There’s something about a professional baseball game and the intense energy created when you are rooting for your team — however esteemed they may or may not be — with other like-minded fans. It’s primarily about making connections with people through a shared affinity for your team, through good times and hard luck. Certain teams — and their fans, by extension — have more hard luck than others. Still, when a connection is cultivated in childhood, it’s an incredibly strong experience that stays with you for the duration. This I have learned.

We’re from New York. This post is about the Mets — and our dog, Tug McGraw.

Becoming a baseball fan can also happen through some kind of personal introduction, like meeting someone for whom that team is incredibly important. And so you brave the unfamiliar packed stadium (with its zealous crowds — and New York crowds are some of the most zealous, for sure) and learn more about the game, the team, its players, its history and the nuances of baseball so you can share the experience with this person who's so incredibly important to you.

That’s what happened when I met my boyfriend. I learned rather quickly that he has been a lifelong New York Mets fan. Through him, I’ve come to understand why a team carries such a special place in the hearts of its fans - whether the team is popular and “winning” or whether its players just go out there and give it their all without the roar of an ecstatic crowd. In New York, as in most places, if the fans aren’t happy it's an altogether different kind of roar. And New Yorkers do have a distinctive roar.

While it's always about the standings, being a fan is ultimately about so much more. There is more than one way to measure winning, of course.

All of this to say that this is how we came to name our puppy Tug McGraw after the Mets pitcher who also happened to play for the Phillies. A New York guy that moved on to Pennsylvania, that's our story - and Tuggy's too.

Like other baseball teams, the Mets have an event that brings fans and their dogs to the stadium each year: Bark in the Park. We are ready and willing  to deck out Tug in some crazy-expensive Mets merch for dogs later in the season and ride the train with The 7 Line Army and their best friends to root for Tuggy's  namesake’s team, come what may.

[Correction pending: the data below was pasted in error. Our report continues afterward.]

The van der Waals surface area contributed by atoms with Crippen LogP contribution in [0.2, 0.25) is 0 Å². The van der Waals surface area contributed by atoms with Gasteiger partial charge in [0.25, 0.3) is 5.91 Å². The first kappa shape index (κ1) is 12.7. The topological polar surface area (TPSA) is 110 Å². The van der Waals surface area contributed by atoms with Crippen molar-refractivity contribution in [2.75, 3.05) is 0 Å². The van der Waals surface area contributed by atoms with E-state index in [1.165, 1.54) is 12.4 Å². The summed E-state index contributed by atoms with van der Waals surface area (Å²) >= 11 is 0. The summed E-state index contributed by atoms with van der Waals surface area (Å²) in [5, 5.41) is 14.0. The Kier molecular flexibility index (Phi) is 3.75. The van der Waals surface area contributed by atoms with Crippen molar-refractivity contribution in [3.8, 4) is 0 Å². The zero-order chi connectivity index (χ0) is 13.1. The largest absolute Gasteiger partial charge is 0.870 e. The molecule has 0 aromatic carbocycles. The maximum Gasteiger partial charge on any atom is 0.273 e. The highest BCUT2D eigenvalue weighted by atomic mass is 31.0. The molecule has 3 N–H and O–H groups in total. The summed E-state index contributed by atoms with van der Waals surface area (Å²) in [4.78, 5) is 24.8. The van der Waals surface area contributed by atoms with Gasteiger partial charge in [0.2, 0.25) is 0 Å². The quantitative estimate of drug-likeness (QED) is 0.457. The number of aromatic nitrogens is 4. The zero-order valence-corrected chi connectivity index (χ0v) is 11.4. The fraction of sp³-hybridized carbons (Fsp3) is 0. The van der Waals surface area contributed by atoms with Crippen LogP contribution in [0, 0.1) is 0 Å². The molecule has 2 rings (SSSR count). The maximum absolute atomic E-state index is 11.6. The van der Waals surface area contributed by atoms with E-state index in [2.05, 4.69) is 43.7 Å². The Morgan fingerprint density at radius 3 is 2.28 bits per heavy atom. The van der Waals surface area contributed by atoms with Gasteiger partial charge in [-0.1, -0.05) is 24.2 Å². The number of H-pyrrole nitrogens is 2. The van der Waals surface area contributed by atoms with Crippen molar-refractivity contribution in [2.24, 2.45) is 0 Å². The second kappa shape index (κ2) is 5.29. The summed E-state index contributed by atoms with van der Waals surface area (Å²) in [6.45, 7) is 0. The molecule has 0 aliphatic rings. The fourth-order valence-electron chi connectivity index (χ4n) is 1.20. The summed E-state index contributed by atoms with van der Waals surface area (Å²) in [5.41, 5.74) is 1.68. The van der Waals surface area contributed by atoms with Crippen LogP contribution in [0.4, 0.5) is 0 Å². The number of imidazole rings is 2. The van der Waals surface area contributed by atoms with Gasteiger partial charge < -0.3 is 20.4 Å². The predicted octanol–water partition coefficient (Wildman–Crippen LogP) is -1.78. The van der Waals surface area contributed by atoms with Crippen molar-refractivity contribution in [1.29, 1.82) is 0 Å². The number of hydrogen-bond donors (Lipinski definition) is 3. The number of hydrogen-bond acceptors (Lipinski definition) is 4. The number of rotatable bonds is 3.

What could go wrong with a bunch of dogs and their excitable fan-owners on a subway in NYC?

As the New York Mets and Philadelphia Phillies squared off this past weekend, it reminded me that a connection exists between dog owners and baseball fans. That’s because baseball fans share the ups and downs of the team’s fates with strangers. It turns strangers into kindred spirits right quick.

Similarly, dog owners have a shared connection that has helped us acclimate to Pennsylvania after moving here last year for our jobs. We take Tug McGraw out for a walk to socialize and, inevitably, he creates the impetus for an introduction to our neighbors - many of whom are not keen on the fact that the dog was named after a NY Mets pitcher; they prefer the Phillies/Tug McGraw connection. We get that.

More than that, though, it’s an opportunity to share a hello with a stranger, chat about your mutual admiration for dogs and leave with a feeling of connection. That's a valuable thing when you're new to town and the locals don't quite get your choice of home team or your New York accent. The dog is the great ice breaker and equalizer. He brings people together.

And rooting for your team is a great way to break the ice, too. Mets fans share a special camaraderie, especially in the stadium. There's mutual admiration and understanding of the incredible highs and lows that come with rooting for the New York Mets. But the highs keep outweighing the lows because when you commit to this team, there's no turning back. It's a really cool feeling to bond with other people at the ballpark. It's a common language.

Being a sports fan and owning a dog bring with them the possibility of incredible joy — but not without complete dedication and some measure of suffering, depending on the season. And both relationships are fueled by loyalty, even when - maybe especially when - you're rooting for the underdog.

facebook sharetwitter shareemail shareemail share
Read or Share this story: https://www.yorkdispatch.com/story/life/pets/blogs/tug-life/2016/04/12/blog-tuggy-and-mets/82934790/